This page is based on the 1993 Jepson Manual.
Please see the Jepson eFlora for up-to-date information about California vascular plants.
|Jepson Flora Project: Jepson Interchange|
|TREATMENT FROM THE JEPSON MANUAL||
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Jepson Interchange (more information)
©Copyright 1993 by the Regents of the University of California
Print edition is available from the University of California Press
|The second edition of The Jepson Manual (2012) is available from the University of California Press|
|See also the Jepson eFlora, which parallels the Second Edition|
Annual to tree
Leaves basal or cauline, alternate to whorled, simple to compound
Inflorescence: 1° inflorescence a head, each resembling a flower, 1many, generally arrayed in cymes, generally subtended by ± calyx-like involucre; flowers 1many per head
Flowers bisexual, unisexual, or sterile, ± small, of several types; calyx 0 or modified into pappus of bristles, scales, or awns, which is generally persistent in fruit; corolla radial or bilateral (rarely 0), lobes generally (0)45; stamens 45, anthers generally fused into cylinder around style, often appendaged at tips, bases, or both, filaments generally free, generally attached to corolla near throat; pistil 1, ovary inferior, 1-chambered, 1-seeded, style 1, branches 2, generally hair-tufted at tip, stigmas 2, generally on inside of style branches
Fruit: achene, cylindric to ovoid, generally deciduous with pappus attached
Genera in family: ± 1300 genera, 21,000 species (largest family of dicots): worldwide. Largest family in CA. Also see tribal key to CA genera: Strother 1997 Madroño 44(1):128. See glossary p. 25 for illustrations of general family characteristics.
Annual, perennial herb, sometimes woody at base, often aromatic, glabrous or hairy
Stems decumbent or erect, branched
Leaves alternate, dissected
Inflorescence: heads disciform, radiate, or discoid, fewmany; phyllaries in 23 overlapping series; receptacle convex to conic, generally dotted with tubercles
Pistillate or ray flowers many; corollas tubular or with inconspicuous to well developed ligules, yellow or white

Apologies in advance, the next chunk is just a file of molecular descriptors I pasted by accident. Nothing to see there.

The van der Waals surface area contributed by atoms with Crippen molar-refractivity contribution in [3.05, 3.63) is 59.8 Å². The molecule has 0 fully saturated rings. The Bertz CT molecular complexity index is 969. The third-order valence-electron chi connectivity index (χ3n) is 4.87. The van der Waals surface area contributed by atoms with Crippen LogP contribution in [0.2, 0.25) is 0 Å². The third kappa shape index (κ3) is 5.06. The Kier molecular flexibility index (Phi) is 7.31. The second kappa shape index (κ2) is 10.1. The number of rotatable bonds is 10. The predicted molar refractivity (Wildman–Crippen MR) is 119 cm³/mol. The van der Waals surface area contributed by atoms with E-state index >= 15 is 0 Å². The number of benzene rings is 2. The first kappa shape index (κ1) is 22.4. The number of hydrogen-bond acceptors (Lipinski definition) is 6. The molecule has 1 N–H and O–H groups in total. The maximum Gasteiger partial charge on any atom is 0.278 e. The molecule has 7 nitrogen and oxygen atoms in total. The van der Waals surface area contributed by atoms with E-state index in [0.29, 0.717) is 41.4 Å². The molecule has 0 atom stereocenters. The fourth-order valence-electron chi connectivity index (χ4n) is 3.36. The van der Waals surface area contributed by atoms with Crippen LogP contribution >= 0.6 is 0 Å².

Disk flowers many; corollas tubular, yellow; anther tips ovate, bases rounded or ± cordate; style branches truncate with shrub-like tips
Fruit generally 310-ribbed; pappus a crown of short scales
Species in genus: 70 species: Eur, Asia, North America
Etymology: (Latin: immortality)
See also Sphaeromeria.
Perennial, strongly aromatic, ± glabrous to finely hairy; caudex woody
Stems < 1 m, ridged, branched
Leaves 410 cm, 1.54 cm wide, ovate in outline, petioled, 2-pinnate; uppermost generally 1-pinnate, 1° leaflets ovate, generally 35, coarsely rounded or acute
Inflorescence: heads radiate, 1030 in rounded or flat-topped clusters, < 2 cm diam; phyllaries in 23 series, leathery, sparingly hairy, margins transparent
Ray flowers: ligules < 8 mm, white
Disk flowers: corolla 2 mm, yellow
Fruit 2 mm, cylindric, 510-ribbed; pappus a crown, < 0.5 mm or 0
Ecology: Common. Disturbed urban areas, roadsides, fields
Elevation: generally < 250 m.
Bioregional distribution: Klamath Ranges, North Coast Ranges, n Sierra Nevada Foothills, Great Central Valley, San Francisco Bay Area, Outer South Coast Ranges, South Coast
Distribution outside California: native to Europe
Long cultivated in Eur and US as ornamental and for medicine
Synonyms: Chrysanthemum p. (L.) Bernardi
|YOU CAN HELP US make sure that our distributional information is correct and current. If you know that a plant occurs in a wild, reproducing state in a Jepson bioregion NOT highlighted on the map, please contact us with that information. Please realize that we cannot incorporate range extensions without access to a voucher specimen, which should (ultimately) be deposited in an herbarium. You can send the pressed, dried collection (with complete locality information indicated) to us (e-mail us for details) or refer us to an accessioned herbarium specimen. Non-occurrence of a plant in an indicated area is difficult to document, but we will especially value your input on those types of possible errors (see automatic conversion of distribution data to maps).|